Talks & Events
Ph.D. Thesis Defenses: 2013
The effect of the nuclear burning during the deflagration on the final observables in Supernovae type Ia
PhD Committee members: Don Lamb, Joshua Frieman, Fausto Cattaneo
Thesis Abstract: A common model of the explosion mechanism of type Ia supernovae is based on a delayed detonation of a white dwarf (WD) in which deflagration precedes detonation. We study one of the delayed detonation models, Gravitationally Confined Detonation (GCD), in two-dimensional simulations, and we discuss a range of the final theoretical observables that can plausibly account for the variety of observed events. Furthermore, we probe the pulsational character of the WD due to the deflagration and its effect on the final observables in one-dimensional studies.
Two-dimensional GCD models with different ignition conditions, parametrized by the number of ignition bubbles and their locations relative to the center of the WD, were performed. The initial ignition led to the development of the subsonic burning flame which in turn generated nuclear burning energy from C and O burning. Depending on the unique initial condition, different amount of nuclear burning energy was released during the deflagration, and at large the star detonated as either a Classical GCD or a Pulsationally-assisted GCD. Furthermore, we have shown a correlation between the amount of nuclear burning that occurs during the deflagration phase and the final abundances of intermediate mass elements such as Si-group. Lastly, the distribution of the ejecta during the homologous phase was studied for each model.
In addition, we create simplified one-dimensional models that test mainly the effects of the pre-detonation stellar internal velocity profile and the post-detonation velocity of expansion on the production of alpha-particle nuclei, including 56Ni. We observe two distinct post-detonation expansion phases: rarefaction and bulk expansion. Almost all the burning to 56Ni occurs only in the rarefaction phase, and its expansion timescale is influenced by pre-existing flow structure in the star, in particular by the pre-detonation stellar velocity profile. We find that the mass fractions of the alpha-particle nuclei, including 56Ni, are tight functions of the empirical physical parameter den_up/v_down, where den_up is the mass density immediately upstream of the detonation wave front and v_down is the velocity of the flow immediately downstream of the detonation wave front. We conclude that the properties of the pre-existing flow, in particular the internal stellar velocity profile, influence the final isotopic composition of burned matter produced by the detonation.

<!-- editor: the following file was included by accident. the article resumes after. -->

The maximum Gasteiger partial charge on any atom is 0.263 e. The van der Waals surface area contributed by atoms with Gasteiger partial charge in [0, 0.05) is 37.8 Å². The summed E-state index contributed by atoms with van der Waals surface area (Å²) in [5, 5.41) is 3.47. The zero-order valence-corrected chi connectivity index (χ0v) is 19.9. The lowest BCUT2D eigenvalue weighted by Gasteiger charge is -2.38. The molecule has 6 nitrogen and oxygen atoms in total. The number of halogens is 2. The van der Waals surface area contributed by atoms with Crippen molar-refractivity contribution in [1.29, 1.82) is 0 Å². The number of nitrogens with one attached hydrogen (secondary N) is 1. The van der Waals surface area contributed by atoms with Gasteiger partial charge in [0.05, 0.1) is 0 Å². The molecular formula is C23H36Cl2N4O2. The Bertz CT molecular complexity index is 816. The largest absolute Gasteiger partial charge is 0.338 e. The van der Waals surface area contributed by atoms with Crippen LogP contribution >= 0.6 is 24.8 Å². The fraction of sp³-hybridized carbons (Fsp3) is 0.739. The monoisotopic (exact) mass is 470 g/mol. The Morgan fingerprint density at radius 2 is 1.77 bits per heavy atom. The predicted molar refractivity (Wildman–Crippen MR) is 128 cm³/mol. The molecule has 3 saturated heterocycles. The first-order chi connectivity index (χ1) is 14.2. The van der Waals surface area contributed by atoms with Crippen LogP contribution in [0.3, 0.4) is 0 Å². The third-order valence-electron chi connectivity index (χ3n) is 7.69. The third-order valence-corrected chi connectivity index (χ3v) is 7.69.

Dynamo Action in Taylor Couette Flow
PhD Committee members: Paul Fischer, Mike Gladders, Arieh Konigl, Bob Rosner.
"Krista has studied the development of turbulence and dynamo action by the Magneto-Rotational Instability in centrifugally stable, differentially rotating systems. Her results have direct applications to the problem of the origin of turbulence and enhanced angular momentum transport in astrophysical accretion discs."
- Fausto Cattaneo, PhD advisor
Progress towards a detection of inflationary B-modes with the BICEP2 and KECK array polarimeters
A Measurement of the Cosmic Microwave Background Polarization with SPTpol
PhD Committee members: Hsiao-Wen Chen, Steve Meyer, Scott Dodelson
Thesis Abstract: We present maps of the cosmic microwave background (CMB) polarization at 90 and 150 GHz measured with SPTpol and the ﬁrst EE and TE CMB power spectrum measurements from SPTpol. We also describe the SPTpol instrument in detail. We discuss the development of the SPTpol camera including the cryogenic design and the transition edge sensor (TES) detectors developed at NIST and Argonne National Laboratory. The goals of the SPTpol project are to exploit the high resolution of the telescope (1 arcminute beam) and the high sensitivity afforded by the 1536 detector camera to measure the E-mode power spectrum of the CMB, characterize the B-mode polarization induced by the gravitational lensing of the primordial E-mode CMB polarization, and to detect or set an upper limit on the level of the B-mode polarization from inﬂationary gravitational waves. This thesis is a ﬁrst step toward accomplishing these goals.
Large-scale Magnetic Fields in Protoplanetary Disks
PhD Committee members: Fred Ciesla, James Truran, Michael Gladders, Andrey Kravtsov
Thesis Abstract: In this talk I will review how large-scale magnetic fields affect protoplanetary accretion disks. I will focus on fields that give rise to magneto-rotationally driven disk-winds, and show how these outflows can lead to unique observational signatures in young stellar objects. I will also discuss how these fields can affect the disk dynamically, particularly how they influence the orbital migration of low-mass planets.